Sunday, February 5

Zaghari-Ratcliffe: Hunt calls for inquiry into delay over Iran debt payment | Nazanin Zaghari-Ratcliffe


The former British foreign secretary Jeremy Hunt has called for an independent investigation into why it took six years to free Nazanin Zaghari-Ratcliffe, saying she was right to question why her release took so long to secure.

Both Hunt and the former foreign minister Alistair Burt have said they would be willing to give evidence about the issues involved in securing her release. Burt has proposed there should be a foreign affairs select committee inquiry into why the payment of a historic debt was delayed.

Both are understood to be anxious that the UK takes the opportunity to learn wider lessons from the negotiations – rather than allow the issues to be forgotten amid the Ukraine and cost of living crises.

Zaghari-Ratcliffe, a dual British-Iranian national, was held in Iran after visiting her parents with her then-22-months-old daughter, Gabriella. She was accused of plotting against the regime, linked to her work de ella with media charities though she was not carrying out that work while in the country.

Her husband, Richard Ratcliffe, who campaigned for six years for her release, said she was a state hostage and his wife and another prisoner, Anoosheh Ashoori, were released when the UK paid a historic £400m debt to Iran.

At a press conference on Monday, Zaghari-Ratcliffe said she did not agree with her husband thanking the British government. “I mean, how many foreign secretaries does it take for someone to come home? Five? We all know… how I came home. It should have happened exactly six years ago. I should not have been in prison for six years.”

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in to Twitter thread on Tuesday, Hunt said: “Those criticizing Nazanin have got it so wrong. She does not owe us gratitude: we owe her de ella an explanation.

“She’s absolutely right that it took too long to bring her home. I tried my best – as did other foreign secretaries – but if trying our best took six years then we must be honest and say the problem should have been solved earlier.”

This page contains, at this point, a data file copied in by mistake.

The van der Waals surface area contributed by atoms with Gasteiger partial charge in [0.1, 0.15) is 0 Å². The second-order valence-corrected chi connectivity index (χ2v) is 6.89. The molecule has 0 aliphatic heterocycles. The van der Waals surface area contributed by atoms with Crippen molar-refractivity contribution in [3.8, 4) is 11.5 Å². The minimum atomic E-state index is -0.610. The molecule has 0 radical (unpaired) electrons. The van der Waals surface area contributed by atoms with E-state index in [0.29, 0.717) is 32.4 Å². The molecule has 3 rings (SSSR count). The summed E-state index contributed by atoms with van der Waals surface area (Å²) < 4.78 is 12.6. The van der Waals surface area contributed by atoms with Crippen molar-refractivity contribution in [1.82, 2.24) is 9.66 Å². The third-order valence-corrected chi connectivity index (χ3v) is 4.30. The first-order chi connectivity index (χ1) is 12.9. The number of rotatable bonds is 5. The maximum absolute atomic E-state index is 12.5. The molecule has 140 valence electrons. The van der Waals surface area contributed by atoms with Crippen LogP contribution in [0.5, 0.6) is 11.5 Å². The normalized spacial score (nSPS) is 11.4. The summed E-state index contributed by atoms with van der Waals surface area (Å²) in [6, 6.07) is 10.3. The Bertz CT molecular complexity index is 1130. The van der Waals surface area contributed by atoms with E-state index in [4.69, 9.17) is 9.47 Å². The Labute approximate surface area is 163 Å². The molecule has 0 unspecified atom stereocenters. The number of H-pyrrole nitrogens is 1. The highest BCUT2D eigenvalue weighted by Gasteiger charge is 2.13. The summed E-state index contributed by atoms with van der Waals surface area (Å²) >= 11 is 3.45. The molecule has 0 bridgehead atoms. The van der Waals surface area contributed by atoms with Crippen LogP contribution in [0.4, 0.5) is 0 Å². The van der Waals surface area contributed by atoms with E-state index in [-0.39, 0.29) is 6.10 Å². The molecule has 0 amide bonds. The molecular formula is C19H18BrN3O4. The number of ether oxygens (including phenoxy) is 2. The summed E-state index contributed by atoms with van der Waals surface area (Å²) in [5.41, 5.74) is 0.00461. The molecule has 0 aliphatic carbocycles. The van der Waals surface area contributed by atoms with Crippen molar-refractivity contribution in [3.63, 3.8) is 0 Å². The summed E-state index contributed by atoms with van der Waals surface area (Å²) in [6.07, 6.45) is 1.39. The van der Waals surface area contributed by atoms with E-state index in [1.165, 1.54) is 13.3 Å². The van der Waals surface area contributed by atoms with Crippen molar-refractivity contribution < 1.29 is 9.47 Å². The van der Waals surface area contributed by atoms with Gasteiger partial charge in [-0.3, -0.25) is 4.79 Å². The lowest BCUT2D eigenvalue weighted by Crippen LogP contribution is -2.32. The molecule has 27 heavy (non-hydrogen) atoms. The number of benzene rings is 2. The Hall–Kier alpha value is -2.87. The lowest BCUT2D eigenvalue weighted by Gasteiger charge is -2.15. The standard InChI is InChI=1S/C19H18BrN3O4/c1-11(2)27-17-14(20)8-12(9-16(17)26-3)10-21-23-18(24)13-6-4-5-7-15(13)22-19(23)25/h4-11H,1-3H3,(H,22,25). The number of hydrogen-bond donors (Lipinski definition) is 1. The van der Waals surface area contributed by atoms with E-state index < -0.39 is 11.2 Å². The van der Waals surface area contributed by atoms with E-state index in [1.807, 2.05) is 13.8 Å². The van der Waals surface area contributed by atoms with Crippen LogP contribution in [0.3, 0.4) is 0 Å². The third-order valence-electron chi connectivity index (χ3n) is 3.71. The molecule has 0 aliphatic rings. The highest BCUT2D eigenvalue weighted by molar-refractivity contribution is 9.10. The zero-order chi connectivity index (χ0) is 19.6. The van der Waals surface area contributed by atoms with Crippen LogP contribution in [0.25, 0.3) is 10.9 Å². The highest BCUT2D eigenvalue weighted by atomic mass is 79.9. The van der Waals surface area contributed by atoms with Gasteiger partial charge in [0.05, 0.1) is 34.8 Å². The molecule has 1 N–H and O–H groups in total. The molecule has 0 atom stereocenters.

Hunt said it was right that “ministerial turnover may have been a factor” and said there was also “initial reluctance to pay the debt because people worried it would look like a ransom. So undoubtedly were the complications over how to pay a country that is sanctioned.”

Jeremy Hunt said factors including ministerial turnover could have contributed to delays in securing Nazanin Zaghari-Ratcliffe’s release. Photograph: Tayfun Salci/ZUMA Press Wire/REX/Shutterstock

But he said it was now right that an independent investigation examined if lessons could be learned and said he would be “glad to assist”.

“Such a review also needs to assess whether our current policy is sufficient to stop hosting taking in the future,” he said. “If democracies can show such impressive unity on Russian sanctions, surely we can do the same to stamp out the 19th-century practice of hostage taking?

“This kind of open scrutiny as to whether we could do things better is what happens in democratic, open societies. It may be something they don’t welcome in places like Iran and Russia but it is why, ultimately, we are wiser and stronger.”

Burt, a Tory MP until 2019, called for the committee to launch an inquiry into why the debt was not paid and into who – either in the governments of the UK or the US – resisted making the payment.

Burt also said he repeatedly urged the government to pay the £400m, which he said was “not a ransom, but a debt owed”. Burt was Middle East minister between 2017 and 2019, and says even now he is not sure what forces were preventing the debt’s payment.

It is understood that Burt at one point formed a view that the then defense secretary Gavin Williamson was opposed to the payment. Burt challenged him, leading to a row, but never received a direct response.




www.theguardian.com

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